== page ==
Tummy Time with Your NICU Baby: How to Do It and Why It’s Important

April 18, 2022

tummy time hand to hold

by Eliana Cutler, Hand to Hold’s Occupational Therapy Intern, occupational therapy student and doctoral candidate at Midwestern University’s College of Health Sciences.

Tummy time is a great way to interact with your baby while helping them improve strength, mobility, and also preventing flattening of the head. How do you participate in tummy time with your NICU baby and why is it important?

What is tummy time?

Tummy time is when an awake infant lies on their stomach and plays with toys, themselves or a caregiver. It is the main form of physical activity recommended for infants zero to six months of age, by the World Health Organization and the American Academy of Pediatrics.

Why is tummy time important?

Having tummy time each day with your child benefits your child’s fine motor, gross motor, problem-solving and socio-emotional development. Research from the American Academy of Pediatrics (2020) found that tummy time:

  • Strengthens the head, neck and upper body muscles
  • Improves ability to reach
  • Improves head control
  • Prevents flattening of the head
  • Improves ability to move arms in different positions (e.g., bringing hands to mouth)
  • Improves ability to move legs in different positions (e.g., kicking)
  • Improves ability to roll
  • Improves ability to crawl
  • Develops ability to turn head and look when being talked to
  • Reduces Body Mass Index (BMI)

tummy time infographic

Ideas for participating in tummy time

Tummy time should be fun! Here are just a few ways you can participate in tummy time with your baby.

  • Lay your baby on their stomach on a baby blanket
  • Incorporate blankets with various colors and textures to engage baby’s interest
  • Lie on your stomach next to or facing your baby and sing, make funny faces, or play music
  • Place a mirror in your baby’s line of sight to distract them and let them see different facial expressions
  • Place padding or a rolled up towel under your baby’s chest area and armpits to help ease the strain on their muscles and make it easier for them to push through their arms to hold their body up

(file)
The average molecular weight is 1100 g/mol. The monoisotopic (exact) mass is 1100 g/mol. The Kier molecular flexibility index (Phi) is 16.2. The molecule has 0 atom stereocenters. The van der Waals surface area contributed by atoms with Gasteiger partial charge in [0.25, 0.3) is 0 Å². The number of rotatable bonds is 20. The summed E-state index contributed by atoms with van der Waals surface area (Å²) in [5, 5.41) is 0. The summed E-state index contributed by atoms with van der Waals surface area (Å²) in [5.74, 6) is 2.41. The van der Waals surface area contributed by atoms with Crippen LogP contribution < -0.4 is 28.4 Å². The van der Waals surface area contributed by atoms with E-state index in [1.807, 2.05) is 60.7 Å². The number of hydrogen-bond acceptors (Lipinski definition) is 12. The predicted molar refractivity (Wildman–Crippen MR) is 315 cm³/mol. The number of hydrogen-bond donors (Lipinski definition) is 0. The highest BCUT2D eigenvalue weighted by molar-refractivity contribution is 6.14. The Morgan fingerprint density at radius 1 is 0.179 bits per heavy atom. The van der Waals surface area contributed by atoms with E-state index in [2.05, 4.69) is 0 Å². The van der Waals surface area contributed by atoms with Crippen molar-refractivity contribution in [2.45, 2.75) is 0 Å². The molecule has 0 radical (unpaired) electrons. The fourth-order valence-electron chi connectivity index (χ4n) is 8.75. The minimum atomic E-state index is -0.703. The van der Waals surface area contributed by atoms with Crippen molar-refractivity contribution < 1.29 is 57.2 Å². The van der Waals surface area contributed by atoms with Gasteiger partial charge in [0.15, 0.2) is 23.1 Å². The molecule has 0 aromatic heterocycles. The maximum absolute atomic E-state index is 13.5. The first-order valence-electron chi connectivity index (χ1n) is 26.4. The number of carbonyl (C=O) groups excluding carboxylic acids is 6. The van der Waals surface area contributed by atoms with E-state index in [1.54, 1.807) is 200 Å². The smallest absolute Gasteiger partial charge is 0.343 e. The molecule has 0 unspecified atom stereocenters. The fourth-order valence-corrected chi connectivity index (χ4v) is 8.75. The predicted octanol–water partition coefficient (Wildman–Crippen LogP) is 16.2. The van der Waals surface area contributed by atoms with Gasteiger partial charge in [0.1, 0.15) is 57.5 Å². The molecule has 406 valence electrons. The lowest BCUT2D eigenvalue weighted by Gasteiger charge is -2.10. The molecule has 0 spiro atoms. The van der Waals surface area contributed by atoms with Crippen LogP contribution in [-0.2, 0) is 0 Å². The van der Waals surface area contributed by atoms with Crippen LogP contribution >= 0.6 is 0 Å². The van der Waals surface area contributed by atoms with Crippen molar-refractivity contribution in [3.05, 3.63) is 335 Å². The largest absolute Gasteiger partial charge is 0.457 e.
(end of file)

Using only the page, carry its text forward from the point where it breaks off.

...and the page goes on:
• Move rattles or puppets around in front of your baby to encourage them to look at the toys as you move them and help your baby practice following objects with their eyes
  • Practice holding and grasping items to help them start to develop control of their hands. Eventually, they learn how to pick up items by curling the top of their fingers in a raking motion to bring an item closer.

How long should tummy time be?

The American Academy of Pediatrics recommends 3 to 5 minutes, two or three times a day, gradually increasing as your baby enjoys the activity. While there is no concrete rule of thumb for how long tummy time should be, try to aim for 10 minutes a day for each month’s adjusted age. For example, a baby who is two months adjusted should have approximately 20 minutes of tummy time a day.

Keep in mind that tummy time is a real workout for your baby’s muscles, so it is important not to overdo it! Look for cues that your baby is ready to stop, like crying or resting their head on the floor.

When should you do tummy time?

Have tummy time when your child is alert and awake after a nap. If your baby is crying or resting their head on the floor, they may be trying to tell you that they are tired. In that case, end tummy time and try again later.

Since tummy time is considered any time your baby is on their stomach, you can even start in the NICU during kangaroo care as your baby lies on your chest. Once you are at home, tummy time can be done at natural points throughout your day. This can be as simple as having your child lay on your chest as you lie or sit, or lying your baby on their stomach after a diaper change or bath time.

Tummy time is hard work for your baby’s muscles, so incorporating toys or games into the activity can help distract or entertain them, just like you may listen to music when you work out. If your child is not interested in playing with toys yet, that’s okay! You can try to get at your baby’s eye level and make funny faces or give them a mirror to look at themselves. Eventually you can move to toys with flashing lights or sounds to make tummy time more fun.

Here are great resources to check out about tummy time:

Tummy Time Tip Sheet – American Occupational Therapy Association

Tummy Time – Pathways  



Hand to hold app, app for NICU parentsDownload the Hand to Hold app, a safe and inviting place to connect with Hand to Hold’s NICU Parent Support Team and other NICU parents to find support whenever and wherever you need it. Learn more.